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On The Nature Of Commonwealth VI

By Rafael Hernandez Colon

October 28, 2004
Copyright © 2004 CARIBBEAN BUSINESS. All Rights Reserved.

With this column, I end the series addressing the nature of commonwealth: sovereign or territorial? Going back to the Articles of Confederation and reviewing the constitutional history of the U.S., I have presented the principles that sustain the sovereign nature of the commonwealth within the constitutional system of the U.S. This sovereignty is akin to the sovereignty of the states of the union and different in scope from sovereignty under the law of nations.

The main objection that has been raised by some to this conclusion is that the U.S. Congress may not abdicate its powers granted by the Constitution. Since Congress had plenary powers over Puerto Rico, as recognized by the Supreme Court in the Insular Cases, it is alleged that Puerto Rico isn’t sovereign–that it is a territory–because Congress can’t give up its powers.

This argument is mistaken because the doctrine that Congress may not abdicate its powers doesn’t apply to the territorial power.

In U.S. v. Curtiss-Wright Export Corp., 299 U.S. 304 (1936), the Supreme Court said fundamental differences exist between the powers of the federal government with respect to external affairs and those with respect to domestic affairs. The court pointed out, "The investment of the federal government with the powers of external sovereignty didn’t depend on the affirmative grants of the Constitution." In Cincinnati Soap Co. v. U.S., 301 U.S. 304, answering a charge of illegal delegation of congressional power to the Philippines when it was a commonwealth still under U.S. sovereignty, the court held: "In dealing with the territories, possessions, and dependencies of the United States, this nation has all the powers of other sovereign nations, and Congress, in legislating, is not subject to the same restrictions that are imposed in respect of laws for the United States considered as a political body of states in union."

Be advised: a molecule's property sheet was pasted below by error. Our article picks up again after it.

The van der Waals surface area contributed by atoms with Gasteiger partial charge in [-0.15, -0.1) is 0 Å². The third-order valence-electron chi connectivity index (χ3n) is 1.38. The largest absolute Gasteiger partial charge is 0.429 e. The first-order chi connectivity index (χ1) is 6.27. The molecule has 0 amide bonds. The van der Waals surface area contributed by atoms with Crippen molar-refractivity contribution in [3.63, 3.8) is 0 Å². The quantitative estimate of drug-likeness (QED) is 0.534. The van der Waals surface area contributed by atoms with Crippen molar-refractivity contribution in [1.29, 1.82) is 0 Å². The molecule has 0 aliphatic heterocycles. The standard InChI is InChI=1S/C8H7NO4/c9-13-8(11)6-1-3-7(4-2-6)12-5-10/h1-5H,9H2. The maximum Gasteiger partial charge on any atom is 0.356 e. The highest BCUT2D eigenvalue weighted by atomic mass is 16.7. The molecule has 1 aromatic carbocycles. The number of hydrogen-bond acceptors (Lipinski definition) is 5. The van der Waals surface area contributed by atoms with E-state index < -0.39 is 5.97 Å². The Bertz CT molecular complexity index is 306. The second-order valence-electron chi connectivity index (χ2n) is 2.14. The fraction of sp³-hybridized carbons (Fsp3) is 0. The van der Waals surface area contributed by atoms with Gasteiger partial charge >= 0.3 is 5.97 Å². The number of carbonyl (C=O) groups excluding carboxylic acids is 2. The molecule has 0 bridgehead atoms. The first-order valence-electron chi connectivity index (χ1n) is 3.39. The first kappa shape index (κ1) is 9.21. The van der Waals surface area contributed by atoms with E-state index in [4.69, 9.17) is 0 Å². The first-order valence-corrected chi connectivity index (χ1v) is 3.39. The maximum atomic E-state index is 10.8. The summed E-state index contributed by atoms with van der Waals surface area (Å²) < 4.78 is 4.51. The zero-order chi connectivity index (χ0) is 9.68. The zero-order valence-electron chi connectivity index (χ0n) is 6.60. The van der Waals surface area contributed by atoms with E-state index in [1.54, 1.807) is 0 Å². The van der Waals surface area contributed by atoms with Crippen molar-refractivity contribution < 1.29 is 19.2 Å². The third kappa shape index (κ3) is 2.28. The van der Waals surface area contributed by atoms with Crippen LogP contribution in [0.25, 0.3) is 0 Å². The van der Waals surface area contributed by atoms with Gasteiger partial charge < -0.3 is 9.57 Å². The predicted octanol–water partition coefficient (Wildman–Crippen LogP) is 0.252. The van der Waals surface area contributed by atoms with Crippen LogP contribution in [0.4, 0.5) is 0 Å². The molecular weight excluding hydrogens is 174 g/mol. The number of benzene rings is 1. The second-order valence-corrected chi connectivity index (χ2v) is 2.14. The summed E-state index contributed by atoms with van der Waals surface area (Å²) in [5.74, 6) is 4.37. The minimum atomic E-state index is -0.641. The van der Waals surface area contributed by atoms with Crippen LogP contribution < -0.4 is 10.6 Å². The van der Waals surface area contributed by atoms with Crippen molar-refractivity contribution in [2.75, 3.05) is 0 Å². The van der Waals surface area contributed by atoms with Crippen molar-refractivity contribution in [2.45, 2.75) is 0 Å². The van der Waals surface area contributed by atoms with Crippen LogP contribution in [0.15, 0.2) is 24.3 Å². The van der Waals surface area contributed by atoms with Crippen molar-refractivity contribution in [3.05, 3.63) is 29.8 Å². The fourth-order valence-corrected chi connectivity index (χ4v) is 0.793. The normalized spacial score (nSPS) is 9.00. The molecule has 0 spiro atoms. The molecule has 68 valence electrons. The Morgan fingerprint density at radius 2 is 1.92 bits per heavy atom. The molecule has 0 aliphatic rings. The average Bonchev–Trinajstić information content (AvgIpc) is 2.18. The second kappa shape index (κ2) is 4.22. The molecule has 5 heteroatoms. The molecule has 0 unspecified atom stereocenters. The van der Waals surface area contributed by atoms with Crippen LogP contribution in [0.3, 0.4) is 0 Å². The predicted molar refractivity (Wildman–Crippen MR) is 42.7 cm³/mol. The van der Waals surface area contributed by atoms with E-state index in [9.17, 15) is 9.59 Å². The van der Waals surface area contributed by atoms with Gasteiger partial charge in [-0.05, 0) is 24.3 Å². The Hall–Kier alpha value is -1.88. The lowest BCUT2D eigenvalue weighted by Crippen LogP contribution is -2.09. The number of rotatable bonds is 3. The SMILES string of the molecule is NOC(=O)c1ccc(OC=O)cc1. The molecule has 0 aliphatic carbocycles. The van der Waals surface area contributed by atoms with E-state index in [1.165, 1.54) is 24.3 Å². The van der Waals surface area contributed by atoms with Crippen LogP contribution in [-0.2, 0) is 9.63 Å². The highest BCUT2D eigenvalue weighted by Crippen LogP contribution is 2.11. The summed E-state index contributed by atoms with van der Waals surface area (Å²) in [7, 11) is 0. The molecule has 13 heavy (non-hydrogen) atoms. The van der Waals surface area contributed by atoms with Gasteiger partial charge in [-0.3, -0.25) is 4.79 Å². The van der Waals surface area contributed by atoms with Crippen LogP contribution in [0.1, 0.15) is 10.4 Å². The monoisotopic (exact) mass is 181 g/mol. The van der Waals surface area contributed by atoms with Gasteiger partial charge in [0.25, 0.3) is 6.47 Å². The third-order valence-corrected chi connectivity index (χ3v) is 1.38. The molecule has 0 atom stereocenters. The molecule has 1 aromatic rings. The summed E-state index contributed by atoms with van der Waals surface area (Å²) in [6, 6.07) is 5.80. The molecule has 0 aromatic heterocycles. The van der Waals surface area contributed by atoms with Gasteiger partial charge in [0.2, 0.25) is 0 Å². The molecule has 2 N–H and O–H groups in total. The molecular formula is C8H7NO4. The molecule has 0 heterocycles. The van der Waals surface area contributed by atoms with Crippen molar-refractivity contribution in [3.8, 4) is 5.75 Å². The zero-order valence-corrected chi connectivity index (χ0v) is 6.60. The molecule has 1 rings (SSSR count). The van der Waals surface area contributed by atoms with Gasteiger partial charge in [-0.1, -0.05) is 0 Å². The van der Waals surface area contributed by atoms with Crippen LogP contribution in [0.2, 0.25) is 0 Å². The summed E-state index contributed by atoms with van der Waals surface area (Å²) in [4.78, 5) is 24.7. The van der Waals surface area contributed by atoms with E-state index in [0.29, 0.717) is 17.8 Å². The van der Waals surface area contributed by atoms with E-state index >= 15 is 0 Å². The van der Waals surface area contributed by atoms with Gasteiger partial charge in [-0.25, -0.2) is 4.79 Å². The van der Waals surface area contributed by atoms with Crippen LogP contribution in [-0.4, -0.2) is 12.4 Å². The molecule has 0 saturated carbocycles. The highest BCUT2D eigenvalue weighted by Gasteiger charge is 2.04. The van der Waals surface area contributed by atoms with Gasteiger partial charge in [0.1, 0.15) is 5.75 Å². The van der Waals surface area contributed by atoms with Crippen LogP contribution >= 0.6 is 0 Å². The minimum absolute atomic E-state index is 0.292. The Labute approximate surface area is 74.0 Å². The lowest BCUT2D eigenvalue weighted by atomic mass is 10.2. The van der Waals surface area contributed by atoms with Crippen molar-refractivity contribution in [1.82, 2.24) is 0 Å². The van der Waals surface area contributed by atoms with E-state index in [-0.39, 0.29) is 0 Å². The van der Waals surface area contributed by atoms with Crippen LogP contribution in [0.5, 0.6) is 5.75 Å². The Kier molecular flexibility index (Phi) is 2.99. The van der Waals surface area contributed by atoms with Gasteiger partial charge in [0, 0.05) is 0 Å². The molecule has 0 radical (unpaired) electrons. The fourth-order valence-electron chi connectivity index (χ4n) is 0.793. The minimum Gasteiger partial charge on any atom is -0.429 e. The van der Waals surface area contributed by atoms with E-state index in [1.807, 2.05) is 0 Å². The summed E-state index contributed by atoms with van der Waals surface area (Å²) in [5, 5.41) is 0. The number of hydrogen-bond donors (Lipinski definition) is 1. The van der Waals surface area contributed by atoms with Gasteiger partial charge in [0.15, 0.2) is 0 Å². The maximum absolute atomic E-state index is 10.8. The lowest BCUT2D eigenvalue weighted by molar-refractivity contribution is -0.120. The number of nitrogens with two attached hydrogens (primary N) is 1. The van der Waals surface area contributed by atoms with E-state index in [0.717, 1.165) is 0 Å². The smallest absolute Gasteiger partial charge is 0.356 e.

The Supreme Court has consistently affirmed the inherent sovereign powers of the federal government with respect to territorial and external affairs. This doctrine is maintained because it bears no harmful impact upon the federal system and is absolutely necessary for the conduct of international relations. The court can be generous with the power it recognizes in the federal government in this respect because it doesn’t involve a corresponding diminution of the powers of the states.

The rule that prevents congressional abdication of power has no application to the territorial power. Basically, it is a doctrine to maintain the constitutional allocation of powers between the branches of the federal government and between the federal and state governments. Within that framework, its application is understandable and necessary. The application of this doctrine to the external powers of the nation, however, is devoid of sense and reason because the constitutional plan isn’t altered by the relationships that may exist between the nation and nonstate political subdivisions.